Unitary Patent strategies and options
The EU Unitary patent came into existence on 1 June 2023. We have a separate article that introduces the Unitary patent and summarises the factors to take into account when deciding whether to register a Unitary patent. In this article, we summarise various strategies which can be adopted following consideration of these factors.
This article assumes that the reader already has an understanding of the EU Unitary patent and that when a European patent is granted, for 17 EU countries (covering just under half of the population of Europe or about two-thirds of the population of the EU) the proprietor will be able to choose between either (A) registering a Unitary patent or (B) validating their European patent in their choice of the participating countries. For the remaining 21 European patent convention countries (and various validation states), the applicant will only have the option of validation in specific countries.
Patent applicants will need to think carefully about their own circumstances and priorities, and to consider cost information specific to their situation in order to make decisions. However, what sort of strategies can be adopted? We think the following options should at least be considered:
1. Unitary patent only
Some applicants for a European patent will register only a Unitary patent and not validate their patent in any of the countries which are not participating in the Unitary patent, attracted by the possibility of an injunction, damages, or royalties across a large geographical scope (covering almost 300 million people) and the simplicity of having a single registered right. This option will be particularly attractive to any applicant who wishes to avoid the possibility of having the validity of their patent challenged in any national European courts and who prefers that only the Unified Patent Court will have jurisdiction over most matters.
2. Unitary patent plus at least the UK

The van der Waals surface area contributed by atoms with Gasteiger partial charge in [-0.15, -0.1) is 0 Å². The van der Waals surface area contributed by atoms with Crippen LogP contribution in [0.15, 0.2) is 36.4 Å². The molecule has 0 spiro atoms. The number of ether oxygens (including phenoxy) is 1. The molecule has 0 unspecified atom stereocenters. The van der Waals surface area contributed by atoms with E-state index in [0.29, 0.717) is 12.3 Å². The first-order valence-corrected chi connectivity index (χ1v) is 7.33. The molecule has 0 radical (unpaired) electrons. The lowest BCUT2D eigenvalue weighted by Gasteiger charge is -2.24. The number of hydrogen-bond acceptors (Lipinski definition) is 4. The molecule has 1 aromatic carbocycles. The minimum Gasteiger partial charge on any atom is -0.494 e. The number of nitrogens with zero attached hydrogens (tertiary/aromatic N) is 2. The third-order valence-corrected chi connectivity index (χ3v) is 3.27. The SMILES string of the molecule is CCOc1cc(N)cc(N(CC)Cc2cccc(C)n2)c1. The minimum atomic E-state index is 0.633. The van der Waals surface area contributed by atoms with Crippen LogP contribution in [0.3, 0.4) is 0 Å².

However, we expect that the vast majority of applicants who register a Unitary patent will also validate their patent in at least the United Kingdom (67.3 million population) and quite possibly one or more additional non-participating countries. We expect that the number of patents validated in Spain (47.5 million population) will increase; validation in Spain has been expensive enough to put off many applicants in the past but there is a requirement to file a translation when registering a Unitary patent and a Spanish translation could be used for both the Unitary patent and validation in Spain (assuming the patent is in English) which changes the equation.
3. UK, France and Germany
Some applicants will decide not to register a Unitary patent and instead to validate their patent in Germany, France and the United Kingdom, which was a very common strategy before the introduction of the Unitary patent and will remain a cost-effective and practical option, covering 218 million people. This strategy incurs lower costs than the registration of a Unitary patent and maintains the flexibility to abandon rights in one or two of these countries later in patent term, when renewal fees become large. Furthermore, this strategy has been commonplace for decades and has well-understood implications.
4. Avoiding the jurisdiction of the Unified Patent Court
Applicants who wish to avoid the risk of revocation actions being filed in the Unified Patent Court by third parties, challenging all of their rights across participating countries in a single reasonably quick and reasonably cost-effective legal action will need to decline to register a Unitary patent and instead validate their patent in a selection of European patent convention countries. This will usually include at least some of the countries participating in the Unitary patent (e.g. Germany and France) and so they will also have to file an opt-out of the jurisdiction of the UPC.